However I am not bothered by this particular one any more. I went to their user page and clicked the [ignore] button, so none of it ever gets displayed to me any more. I only know it's still happening because you guys have little red boxes in your posts where you quoted him. I can recommend it.
 

overscan (PaulMM)

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  • No Trolling.
    This means no posts aimed at stirring controversy with other users, inciting racial or religious arguments or pointless speculations.
    [*]Don't Feed Trolls. If you see a troll post (as above) report it to the moderators. Don't start posting replies, it only encourages them.
It's in the rules already.

I deleted some posts.

I'm also fed up with the constant sniping about Airbus from TomcatVIP in Boeing topics, not sure if he invested his pension fund in Boeing shares or something but it's just trolling 'whataboutery". If there's an interesting story to tell, create a new topic about Airbus problems. Further action may occur if this goes on.

I'll delete these last few posts in a few days and we can go back to discussing the Boeing 737 Max.
 
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TomcatViP

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Making compareason with Airbus products is relevant:
- industry wise, it's the only other peer in term of size, product range and market competition
- in term of FCS, Airbus did priviligise a more drastic approach than Boeing starting with its A320 product.

It should be then perfectly valid to pick the difference, even in media approach regarding the MCAS, placcarded like it was. This is not Apple and Bannana.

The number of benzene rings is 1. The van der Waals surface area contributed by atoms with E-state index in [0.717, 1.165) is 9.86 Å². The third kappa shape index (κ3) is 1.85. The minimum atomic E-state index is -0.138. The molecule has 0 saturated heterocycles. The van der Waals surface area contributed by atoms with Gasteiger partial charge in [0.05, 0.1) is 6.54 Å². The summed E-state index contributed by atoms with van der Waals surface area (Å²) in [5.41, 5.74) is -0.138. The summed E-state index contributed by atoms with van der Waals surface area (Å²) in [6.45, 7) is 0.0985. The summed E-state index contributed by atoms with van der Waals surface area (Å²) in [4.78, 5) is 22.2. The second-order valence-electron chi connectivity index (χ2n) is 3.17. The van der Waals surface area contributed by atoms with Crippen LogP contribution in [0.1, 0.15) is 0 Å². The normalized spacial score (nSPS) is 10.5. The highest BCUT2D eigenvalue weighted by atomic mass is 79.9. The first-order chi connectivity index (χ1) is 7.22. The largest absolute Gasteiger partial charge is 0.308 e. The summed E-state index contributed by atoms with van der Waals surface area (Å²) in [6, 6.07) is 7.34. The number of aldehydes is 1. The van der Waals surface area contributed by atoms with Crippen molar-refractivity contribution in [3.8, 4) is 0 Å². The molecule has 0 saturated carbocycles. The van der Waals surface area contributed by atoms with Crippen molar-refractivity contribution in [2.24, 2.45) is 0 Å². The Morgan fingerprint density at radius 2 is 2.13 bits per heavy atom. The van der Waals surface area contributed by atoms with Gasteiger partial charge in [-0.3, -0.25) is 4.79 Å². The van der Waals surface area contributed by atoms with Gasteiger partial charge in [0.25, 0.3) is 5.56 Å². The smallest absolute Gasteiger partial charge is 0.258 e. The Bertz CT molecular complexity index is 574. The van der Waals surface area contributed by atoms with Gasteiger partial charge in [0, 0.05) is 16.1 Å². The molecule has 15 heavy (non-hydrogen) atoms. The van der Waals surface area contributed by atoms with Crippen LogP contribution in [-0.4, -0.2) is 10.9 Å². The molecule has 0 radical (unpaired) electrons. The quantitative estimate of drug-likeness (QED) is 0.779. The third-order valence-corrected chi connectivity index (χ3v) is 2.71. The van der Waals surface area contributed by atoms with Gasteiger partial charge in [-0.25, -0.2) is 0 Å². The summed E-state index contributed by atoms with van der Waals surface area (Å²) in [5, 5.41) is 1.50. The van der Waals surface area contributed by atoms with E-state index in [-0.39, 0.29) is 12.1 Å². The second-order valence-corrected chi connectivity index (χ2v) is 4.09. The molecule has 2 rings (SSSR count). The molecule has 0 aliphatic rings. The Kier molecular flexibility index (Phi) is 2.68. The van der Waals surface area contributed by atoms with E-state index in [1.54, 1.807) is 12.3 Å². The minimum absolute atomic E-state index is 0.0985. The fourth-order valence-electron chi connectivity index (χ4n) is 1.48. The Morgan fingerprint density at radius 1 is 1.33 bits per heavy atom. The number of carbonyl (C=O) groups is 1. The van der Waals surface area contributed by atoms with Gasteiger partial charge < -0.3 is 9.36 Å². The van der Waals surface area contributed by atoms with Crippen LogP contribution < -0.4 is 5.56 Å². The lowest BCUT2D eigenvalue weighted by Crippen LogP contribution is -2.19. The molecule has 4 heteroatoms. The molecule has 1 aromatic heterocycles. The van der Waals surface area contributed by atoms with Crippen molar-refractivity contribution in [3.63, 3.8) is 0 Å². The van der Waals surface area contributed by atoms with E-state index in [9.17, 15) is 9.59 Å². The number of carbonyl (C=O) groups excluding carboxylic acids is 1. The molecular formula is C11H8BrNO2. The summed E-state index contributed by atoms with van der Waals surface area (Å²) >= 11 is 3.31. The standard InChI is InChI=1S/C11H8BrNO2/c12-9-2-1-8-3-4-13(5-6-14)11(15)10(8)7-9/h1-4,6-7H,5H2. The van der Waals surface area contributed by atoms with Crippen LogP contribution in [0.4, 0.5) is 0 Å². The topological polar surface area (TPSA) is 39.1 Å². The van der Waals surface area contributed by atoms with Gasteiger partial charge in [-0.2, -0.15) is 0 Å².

I do regret that being impolite and harassing other members (like pairing my comments with a troll insult each time I mention Airbus or Dassault) would seemingly be legitimated by such action, Overscan. But your in charge and this forum is private. At the end the freedom of opinion remains a right only to be exercised. So please don't take it personally.
 

overscan (PaulMM)

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Take this to private messages if you want to discuss further. I hope you can understand that posting "what about the other guys" every time someone posts about Boeing MCAS issues is deeply annoying. I get it, Airbus has had problems with FCS at times as well. Please accept that everyone know this now.

In fact, the entire MCAS issue probably deserves its own topic separate from the 737 Max topic.
 

Arjen

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Interview with EASA's director Patrick Ky
When you testified at the European Parliament, you said there are parts of the return-to-service exercise where a lot of work remains to be done. Has that part become a lot smaller?